In their correspondence about our recent Perspective article (Reproducibility of animal research in light of biological variation. Nat. Rev. Neurosci. 21, 384–393 (2020))1, Richter and von Kortzfleisch support our recommendations for a paradigm shift from rigorous standardization to systematic heterogenization in animal research (It is time for an empirically informed paradigm shift in animal research. Nat Rev Neurosci. (2020))2. However, they argue that empirical studies are needed to demonstrate that heterogenization improves reproducibility, and how it does so, and that heterogenization should be based on controlled variation.

Although we welcome their support for the proposed paradigm shift and their call for more empirical research, we would like to emphasize that there is already good empirical evidence demonstrating that heterogenization improves reproducibility. Simulations using diverse sets of empirical data collected across multiple independent laboratories demonstrate that effective heterogenization improves reproducibility substantially, for a wide variety of outcome variables3. Further empirical research is now needed to investigate practicable solutions, as we indicated in the Perspective1. We know of several such studies that are currently under way: at the University of Bern, some of us are investigating how heterogenization of study populations by breeder (that is, using subpopulations of mice from multiple breeders) affects reproducibility; the European consortium EQIPD is using large multi-centre studies to identify factors in study design that influence reproducibility in pre-clinical neuroscience and safety studies; and the German consortium DECIDE is monitoring a call by the Federal Ministry of Education and Research for multi-centre studies to establish best practice guidelines to improve the robustness and reproducibility of confirmatory preclinical studies. In addition, meta-analyses of large data sets of research consortia (for example, EQIPD and see ref.4) allow identification of biological variables that explain between-centre variation and may thus become effective heterogenization factors. Nevertheless, we need to consider the possibility that effective heterogenization may be context dependent, and specific solutions may have to be sought for specific research questions, animal models or outcome variables.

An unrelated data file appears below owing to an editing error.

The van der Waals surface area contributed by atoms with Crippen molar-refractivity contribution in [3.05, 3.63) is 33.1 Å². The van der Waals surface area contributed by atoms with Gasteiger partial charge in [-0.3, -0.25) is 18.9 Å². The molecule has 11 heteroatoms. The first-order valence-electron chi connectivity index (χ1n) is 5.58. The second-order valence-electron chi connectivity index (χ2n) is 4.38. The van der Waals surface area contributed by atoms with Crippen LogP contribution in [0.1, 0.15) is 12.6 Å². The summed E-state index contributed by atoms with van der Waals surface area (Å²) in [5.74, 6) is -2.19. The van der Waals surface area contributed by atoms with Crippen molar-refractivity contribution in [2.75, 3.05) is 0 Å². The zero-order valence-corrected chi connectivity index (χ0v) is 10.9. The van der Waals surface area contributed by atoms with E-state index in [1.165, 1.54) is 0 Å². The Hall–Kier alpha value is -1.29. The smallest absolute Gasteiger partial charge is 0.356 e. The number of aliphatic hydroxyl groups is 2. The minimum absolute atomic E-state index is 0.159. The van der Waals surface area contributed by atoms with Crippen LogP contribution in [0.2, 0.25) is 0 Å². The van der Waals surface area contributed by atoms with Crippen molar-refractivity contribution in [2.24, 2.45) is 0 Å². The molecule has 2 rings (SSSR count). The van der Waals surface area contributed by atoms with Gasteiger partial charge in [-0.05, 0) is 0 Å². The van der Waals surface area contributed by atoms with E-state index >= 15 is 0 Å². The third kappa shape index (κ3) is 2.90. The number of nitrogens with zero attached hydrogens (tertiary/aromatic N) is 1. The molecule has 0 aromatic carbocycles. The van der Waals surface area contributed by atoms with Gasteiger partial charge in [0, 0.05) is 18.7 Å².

Richter and von Kortzfleisch further argue “that the concept of heterogenization relies on the introduction of systematic and hence controlled variation”2. We deliberately refrained from limiting heterogenization to specific factors and procedures. Empirical multi-centre simulations have shown that uncontrolled heterogenization by centre, introducing significant variability in genotype, husbandry and study protocols, improved reproducibility substantially3. Ideally, we would be able to mimic multi-centre studies by systematically varying one or two factors that account for most of the observed between-centre variation. Richter and von Kortzfleisch refer to ‘experimenter’ as an example of such ‘umbrella factors’. We are sceptical that experimenter is a good example though and question whether such umbrella factors exist — especially ones that generalize across animal models and outcome variables. Although experimenter can have strong effects on study results5,6 and can be varied systematically, the variation introduced by experimenter is uncontrolled (similar to ‘laboratory’), as we can neither predict how different experimenters will affect the results nor analyse what differences between experimenters caused variation in the results. In most cases, between-study variation will probably be multifactorial and the assumption that one or two factors exist that account for most of it may be unrealistic. More realistically, we should aim to prevent unwarranted overgeneralizations by extending the inference space of animal studies using biologically meaningful heterogenization factors. Richter and von Kortzfleisch are concerned that “using outbred strains might bear the risk of inflating sample sizes” but recent evidence strongly suggests otherwise7. Furthermore, whereas fixed factors limit generalization to the specific factor levels used (for example, the two genotypes in the case of two inbred strains), random factors allow generalization of results to the range of variation covered by the random factor (for example, the variety of genotypes represented by an outbred strain). However, instead of using outbred strains, genetic reference panels such as the BXD family of recombinant inbred strains8 or the Collaborative Cross9 offer more powerful ways of heterogenizing genotype. Similarly, for more powerful ways of heterogenizing environment, we might establish ‘environmental reference panels’ — a variety of ‘envirotypes’ based on a set of biologically relevant exogenous factors that are known to affect the organisms’ phenotypes10,11.

In conclusion, we maintain that the study of the principle of heterogenization and its effects on reproducibility is clearly beyond the conceptual level. However, we agree with Richter and von Kortzfleisch that more research is needed to explore and validate effective and practicable study designs for specific purposes.